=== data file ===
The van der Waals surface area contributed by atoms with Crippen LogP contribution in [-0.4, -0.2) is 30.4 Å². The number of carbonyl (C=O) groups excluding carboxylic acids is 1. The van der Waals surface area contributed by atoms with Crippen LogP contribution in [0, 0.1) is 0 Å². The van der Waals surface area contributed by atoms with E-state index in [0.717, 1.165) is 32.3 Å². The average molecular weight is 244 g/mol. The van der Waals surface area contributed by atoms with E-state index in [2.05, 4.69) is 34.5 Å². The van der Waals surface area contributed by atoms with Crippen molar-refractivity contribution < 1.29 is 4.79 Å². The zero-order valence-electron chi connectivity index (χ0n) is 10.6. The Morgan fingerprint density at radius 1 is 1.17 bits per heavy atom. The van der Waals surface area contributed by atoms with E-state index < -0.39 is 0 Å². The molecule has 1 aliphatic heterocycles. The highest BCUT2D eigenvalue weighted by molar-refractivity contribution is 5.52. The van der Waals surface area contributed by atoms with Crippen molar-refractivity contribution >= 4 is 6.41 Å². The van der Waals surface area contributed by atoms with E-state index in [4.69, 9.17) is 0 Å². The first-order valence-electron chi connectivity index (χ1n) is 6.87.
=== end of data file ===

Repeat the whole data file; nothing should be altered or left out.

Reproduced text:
The van der Waals surface area contributed by atoms with Crippen LogP contribution in [-0.4, -0.2) is 30.4 Å². The number of carbonyl (C=O) groups excluding carboxylic acids is 1. The van der Waals surface area contributed by atoms with Crippen LogP contribution in [0, 0.1) is 0 Å². The van der Waals surface area contributed by atoms with E-state index in [0.717, 1.165) is 32.3 Å². The average molecular weight is 244 g/mol. The van der Waals surface area contributed by atoms with E-state index in [2.05, 4.69) is 34.5 Å². The van der Waals surface area contributed by atoms with Crippen molar-refractivity contribution < 1.29 is 4.79 Å². The zero-order valence-electron chi connectivity index (χ0n) is 10.6. The Morgan fingerprint density at radius 1 is 1.17 bits per heavy atom. The van der Waals surface area contributed by atoms with E-state index < -0.39 is 0 Å². The molecule has 1 aliphatic heterocycles. The highest BCUT2D eigenvalue weighted by molar-refractivity contribution is 5.52. The van der Waals surface area contributed by atoms with Crippen molar-refractivity contribution >= 4 is 6.41 Å². The van der Waals surface area contributed by atoms with E-state index in [4.69, 9.17) is 0 Å². The first-order valence-electron chi connectivity index (χ1n) is 6.87.